The City of Bell failed because no one was watching the store. Are we watching ours?

Is watching the store the job of the City Council? Consider their reality: At $600 a month, they are essentially unpaid volunteers with full-time lives and or full-time jobs. They have no staff of their own to review the complex issues that come before them. They don’t even have their own offices or assistants at City Hall. They are expected to show up for a myriad of public events and represent the council on a plethora of committees for everything from public transportation to affordable housing. If we cannot pay them a living wage, provide them an office or pay for any staff, then maybe it’s time to volunteer as adjunct staff to help them “watch the store.” It is our money, after all.

Well, you say, “Isn’t watching the city store the job of the city staff?” Consider this: The city store finances the city staff. The staff’s economic survival depends on taxes, fees and penalties. When the good times rolled, the City Council pretty much accepted whatever the staff recommended. Staff comprises outstanding human beings with altruistic natures. They are our friends and neighbors.

Seeing these friends and neighbors being laid off would feel like we were “eating our own.” More fees, penalties and taxes feel the same. Maslow’s hierarchy of needs indicates that survival trumps altruism, so we all become conflicted when our survival is threatened. Without generating more revenue, there may not be enough money to keep all our public employees employed. Many of us have lost our jobs, our retirement savings and we have no pensions. Who can stay objective in such a climate?

The City Council, on behalf of the citizens, questions the recommendations of the staff available to them, and that staff needs more money. The members of staff are our public servants and we owe them much. Where is the line drawn on how much, and who will draw it? I wouldn’t want to be a council person who had to draw that line without considerable public input. So where is the public?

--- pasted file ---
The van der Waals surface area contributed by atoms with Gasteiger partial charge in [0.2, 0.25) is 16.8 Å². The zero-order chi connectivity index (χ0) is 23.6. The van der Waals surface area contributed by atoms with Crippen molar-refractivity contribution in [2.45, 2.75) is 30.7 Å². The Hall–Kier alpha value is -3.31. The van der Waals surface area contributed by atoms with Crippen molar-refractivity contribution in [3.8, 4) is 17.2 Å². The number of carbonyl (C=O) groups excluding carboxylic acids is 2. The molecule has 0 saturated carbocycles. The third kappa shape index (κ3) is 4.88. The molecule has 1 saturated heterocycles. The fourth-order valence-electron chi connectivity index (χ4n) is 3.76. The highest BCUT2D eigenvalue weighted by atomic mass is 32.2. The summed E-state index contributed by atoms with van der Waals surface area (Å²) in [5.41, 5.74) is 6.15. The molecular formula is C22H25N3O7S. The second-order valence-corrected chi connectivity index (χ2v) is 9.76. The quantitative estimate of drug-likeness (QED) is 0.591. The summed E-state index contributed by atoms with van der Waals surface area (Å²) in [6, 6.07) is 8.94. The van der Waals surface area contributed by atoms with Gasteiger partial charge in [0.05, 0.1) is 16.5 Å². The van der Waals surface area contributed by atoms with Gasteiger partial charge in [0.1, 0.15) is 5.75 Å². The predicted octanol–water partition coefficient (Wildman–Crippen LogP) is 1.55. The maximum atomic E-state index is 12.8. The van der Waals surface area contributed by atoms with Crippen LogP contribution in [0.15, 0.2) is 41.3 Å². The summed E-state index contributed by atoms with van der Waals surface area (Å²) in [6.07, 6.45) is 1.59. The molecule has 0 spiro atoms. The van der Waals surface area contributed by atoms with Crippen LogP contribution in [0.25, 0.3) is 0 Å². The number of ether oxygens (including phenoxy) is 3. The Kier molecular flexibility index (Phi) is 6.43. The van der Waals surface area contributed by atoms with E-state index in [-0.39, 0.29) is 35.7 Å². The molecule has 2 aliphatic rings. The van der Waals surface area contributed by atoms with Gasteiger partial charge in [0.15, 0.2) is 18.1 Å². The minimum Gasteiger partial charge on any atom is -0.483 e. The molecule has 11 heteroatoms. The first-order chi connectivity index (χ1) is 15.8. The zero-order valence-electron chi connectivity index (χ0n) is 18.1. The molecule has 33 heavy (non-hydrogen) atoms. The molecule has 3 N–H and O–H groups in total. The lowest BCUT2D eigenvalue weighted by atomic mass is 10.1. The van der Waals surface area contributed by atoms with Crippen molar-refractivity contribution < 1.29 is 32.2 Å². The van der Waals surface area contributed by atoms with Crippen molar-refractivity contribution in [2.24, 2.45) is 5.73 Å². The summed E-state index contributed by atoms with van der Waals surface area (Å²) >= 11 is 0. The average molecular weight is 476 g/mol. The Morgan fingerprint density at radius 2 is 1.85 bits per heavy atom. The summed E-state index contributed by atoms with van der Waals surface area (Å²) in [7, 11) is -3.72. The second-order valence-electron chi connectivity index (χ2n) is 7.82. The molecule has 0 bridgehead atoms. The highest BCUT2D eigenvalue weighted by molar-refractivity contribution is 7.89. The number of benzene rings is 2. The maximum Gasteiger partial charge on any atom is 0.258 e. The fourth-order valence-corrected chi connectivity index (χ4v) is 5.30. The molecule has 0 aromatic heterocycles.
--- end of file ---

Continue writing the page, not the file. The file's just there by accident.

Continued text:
Less than half of our citizens voted in the last council election. What is holding our public back? Citizens say, “We are too busy.” Surely we cannot be busier than our volunteer City Council, which has no support staff of its own. Our city needs us to pitch in as never before.

Another reason we hear for silence: If I question or challenge a policy proposed by staff, I will be characterized and marginalized as self-serving or a gadfly by the city management. Let’s understand that this is natural defensiveness, and “names will never hurt.” It’s not really about you. You can have compassion for staff, acknowledge their position and still question. Questioning and participating in the democratic process is our responsibility as American citizens.

Is it also fear of retaliation? If the city’s management were to retaliate against those who speak up, it is logical that they would begin with me. I have been publicly questioning policies, and many times dissenting, for the past eight years. I may not be their favorite camper by now, and there has not been any retaliation against me. Let that one go.

The council members understand it is all really about policies that need improvements or adapting, not the personalities of the messengers, the staff or even themselves. Questioning and dissent are about principles and policies.

It is our responsibility to question all policies and especially those with any potential for financial takings from the citizens. Lack of due process was an issue in Bell. We don’t want to see anyone hurt or our city sued over the same issue. Some concerns about our code enforcement policies on this issue can be addressed on Jan. 22.

Whether you rent or own in Ventura, codes and enforcement policies have a direct bearing on your quality of life and your finances.

Jan. 22 is the final public meeting of the Ventura Safe Housing Collaborative to take final comments for recommendations. These recommendations will affect every Ventura citizen. Come watch your store on Saturday, Jan. 22, noon to 2 p.m. at the Bell Arts Factory at 432 N. Ventura Ave. The 54 draft recommendations for code enforcement improvements can be reviewed at on the Public Records page.    

Camille Harris is a co-founder of Save Our Homes and its subcommittee, PEPP (Preserve, Ensure and Protect Property). PEPP met with the city for five months to establish the membership of the Ventura Safe Housing Collaborative after learning of citizens’ concerns about a change to more aggressive code enforcement policies. The VSHC is drafting recommendations for a grandfathering/amnesty program and the adaptation of enforcement policies to economic changes.